In 2015, New Mexico legislators ended most civil asset forfeiture, the process that lets police keep cash or property they seize, even if they never charge the owner with a crime, so long as they suspect that it’s linked to criminal activity. High-profile lawsuits and press attention prompted some states to reexamine their forfeiture laws. New Mexico sheriffs and prosecutors asked the governor to veto the bill. Eliminating civil forfeiture, they argued, would hand the bad guys a win and put public safety at risk, ProPublica reports. “You’ll get less law enforcement,” predicted the chair of the sheriffs’ association, Ken Christesen, who noted that police departments use forfeitures to help fund their budgets. Criminal organizations would grow richer and more powerful, Christesen warned, if they got to hang on to the cash, cars and other property police could no longer seize from them. “The end result of this,” he said, “is the cartels are going to ramp up their money laundering and cash exchanges in the state of New Mexico tenfold.”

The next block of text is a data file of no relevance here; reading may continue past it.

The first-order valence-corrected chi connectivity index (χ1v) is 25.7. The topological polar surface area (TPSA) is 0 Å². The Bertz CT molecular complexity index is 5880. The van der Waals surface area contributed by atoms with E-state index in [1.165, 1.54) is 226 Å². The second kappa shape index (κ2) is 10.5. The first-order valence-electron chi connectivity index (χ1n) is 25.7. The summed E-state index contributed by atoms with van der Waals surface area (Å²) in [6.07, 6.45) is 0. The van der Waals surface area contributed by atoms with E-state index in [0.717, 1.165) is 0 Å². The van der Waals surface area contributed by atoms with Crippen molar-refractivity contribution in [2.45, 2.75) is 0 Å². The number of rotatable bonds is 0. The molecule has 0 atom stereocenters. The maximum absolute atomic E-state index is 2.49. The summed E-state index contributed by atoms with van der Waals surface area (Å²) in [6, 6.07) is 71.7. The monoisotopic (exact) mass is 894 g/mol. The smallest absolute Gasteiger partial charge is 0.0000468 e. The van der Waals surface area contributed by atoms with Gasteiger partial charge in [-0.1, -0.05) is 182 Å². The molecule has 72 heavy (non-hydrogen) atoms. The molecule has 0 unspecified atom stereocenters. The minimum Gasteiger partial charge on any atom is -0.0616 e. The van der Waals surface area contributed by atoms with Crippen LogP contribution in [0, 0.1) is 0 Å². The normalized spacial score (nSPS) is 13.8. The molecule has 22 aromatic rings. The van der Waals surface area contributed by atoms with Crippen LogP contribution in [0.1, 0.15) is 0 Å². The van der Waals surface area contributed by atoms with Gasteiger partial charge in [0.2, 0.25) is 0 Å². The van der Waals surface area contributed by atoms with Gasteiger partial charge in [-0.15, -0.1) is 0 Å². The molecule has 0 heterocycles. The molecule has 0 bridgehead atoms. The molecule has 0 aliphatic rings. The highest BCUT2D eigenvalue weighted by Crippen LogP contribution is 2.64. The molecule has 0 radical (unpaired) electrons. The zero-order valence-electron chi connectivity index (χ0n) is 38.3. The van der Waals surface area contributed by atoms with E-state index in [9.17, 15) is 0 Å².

Five years after New Mexico effectively banned civil forfeiture, those fears remain unrealized, says a new study from the Institute for Justice, a public interest law firm that has been advocating reforms to forfeiture laws. The predicted rise in crime and drop in arrests has not materialized, says the study, based on analyses of FBI data. Arrest and offense rates in New Mexico remained essentially flat before and after the 2015 law went into effect. That’s based on an examination of crime overall, as well as a specific set of offenses: drug possession, drug sales, and driving under the influence. Nor, the study shows, are civil forfeitures key to cutting off the flow of millions of dollars to major fraudsters and criminal enterprises, as defenders of the practice often claim.